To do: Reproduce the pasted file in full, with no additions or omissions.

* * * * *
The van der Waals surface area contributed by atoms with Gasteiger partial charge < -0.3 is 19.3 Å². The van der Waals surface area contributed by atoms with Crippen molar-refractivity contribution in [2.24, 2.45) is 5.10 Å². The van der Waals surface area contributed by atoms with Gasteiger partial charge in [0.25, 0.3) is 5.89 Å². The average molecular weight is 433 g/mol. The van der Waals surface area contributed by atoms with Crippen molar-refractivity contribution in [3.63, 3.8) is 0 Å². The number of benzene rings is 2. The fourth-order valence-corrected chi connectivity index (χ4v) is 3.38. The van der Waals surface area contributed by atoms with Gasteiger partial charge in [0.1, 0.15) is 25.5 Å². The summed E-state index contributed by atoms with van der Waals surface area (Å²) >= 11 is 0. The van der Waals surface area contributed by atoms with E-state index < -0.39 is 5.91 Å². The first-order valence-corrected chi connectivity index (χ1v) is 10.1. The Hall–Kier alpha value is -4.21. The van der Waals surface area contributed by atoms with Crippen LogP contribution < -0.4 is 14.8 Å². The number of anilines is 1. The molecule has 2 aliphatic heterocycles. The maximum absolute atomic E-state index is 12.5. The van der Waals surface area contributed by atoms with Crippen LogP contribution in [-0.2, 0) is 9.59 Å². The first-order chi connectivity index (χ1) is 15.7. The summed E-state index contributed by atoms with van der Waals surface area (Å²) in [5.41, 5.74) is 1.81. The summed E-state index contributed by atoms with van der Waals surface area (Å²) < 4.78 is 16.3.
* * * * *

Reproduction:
The van der Waals surface area contributed by atoms with Gasteiger partial charge < -0.3 is 19.3 Å². The van der Waals surface area contributed by atoms with Crippen molar-refractivity contribution in [2.24, 2.45) is 5.10 Å². The van der Waals surface area contributed by atoms with Gasteiger partial charge in [0.25, 0.3) is 5.89 Å². The average molecular weight is 433 g/mol. The van der Waals surface area contributed by atoms with Crippen molar-refractivity contribution in [3.63, 3.8) is 0 Å². The number of benzene rings is 2. The fourth-order valence-corrected chi connectivity index (χ4v) is 3.38. The van der Waals surface area contributed by atoms with Gasteiger partial charge in [0.1, 0.15) is 25.5 Å². The summed E-state index contributed by atoms with van der Waals surface area (Å²) >= 11 is 0. The van der Waals surface area contributed by atoms with E-state index < -0.39 is 5.91 Å². The first-order valence-corrected chi connectivity index (χ1v) is 10.1. The Hall–Kier alpha value is -4.21. The van der Waals surface area contributed by atoms with Crippen LogP contribution < -0.4 is 14.8 Å². The number of anilines is 1. The molecule has 2 aliphatic heterocycles. The maximum absolute atomic E-state index is 12.5. The van der Waals surface area contributed by atoms with Crippen LogP contribution in [-0.2, 0) is 9.59 Å². The first-order chi connectivity index (χ1) is 15.7. The summed E-state index contributed by atoms with van der Waals surface area (Å²) in [5.41, 5.74) is 1.81. The summed E-state index contributed by atoms with van der Waals surface area (Å²) < 4.78 is 16.3.